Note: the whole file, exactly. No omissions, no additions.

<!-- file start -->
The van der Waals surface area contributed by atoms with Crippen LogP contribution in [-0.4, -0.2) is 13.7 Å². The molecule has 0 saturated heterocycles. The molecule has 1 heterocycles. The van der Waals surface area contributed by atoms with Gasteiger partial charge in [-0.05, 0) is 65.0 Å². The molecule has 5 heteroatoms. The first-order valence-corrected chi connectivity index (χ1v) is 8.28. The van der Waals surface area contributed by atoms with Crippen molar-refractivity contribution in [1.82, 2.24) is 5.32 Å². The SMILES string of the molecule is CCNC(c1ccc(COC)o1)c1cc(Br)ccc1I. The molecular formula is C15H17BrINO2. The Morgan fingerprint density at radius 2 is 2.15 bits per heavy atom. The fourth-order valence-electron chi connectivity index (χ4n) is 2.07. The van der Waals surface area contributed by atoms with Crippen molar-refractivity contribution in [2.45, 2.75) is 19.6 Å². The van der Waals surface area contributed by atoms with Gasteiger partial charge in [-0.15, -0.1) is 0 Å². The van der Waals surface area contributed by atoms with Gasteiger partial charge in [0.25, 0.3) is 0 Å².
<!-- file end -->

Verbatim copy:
The van der Waals surface area contributed by atoms with Crippen LogP contribution in [-0.4, -0.2) is 13.7 Å². The molecule has 0 saturated heterocycles. The molecule has 1 heterocycles. The van der Waals surface area contributed by atoms with Gasteiger partial charge in [-0.05, 0) is 65.0 Å². The molecule has 5 heteroatoms. The first-order valence-corrected chi connectivity index (χ1v) is 8.28. The van der Waals surface area contributed by atoms with Crippen molar-refractivity contribution in [1.82, 2.24) is 5.32 Å². The SMILES string of the molecule is CCNC(c1ccc(COC)o1)c1cc(Br)ccc1I. The molecular formula is C15H17BrINO2. The Morgan fingerprint density at radius 2 is 2.15 bits per heavy atom. The fourth-order valence-electron chi connectivity index (χ4n) is 2.07. The van der Waals surface area contributed by atoms with Crippen molar-refractivity contribution in [2.45, 2.75) is 19.6 Å². The van der Waals surface area contributed by atoms with Gasteiger partial charge in [-0.15, -0.1) is 0 Å². The van der Waals surface area contributed by atoms with Gasteiger partial charge in [0.25, 0.3) is 0 Å².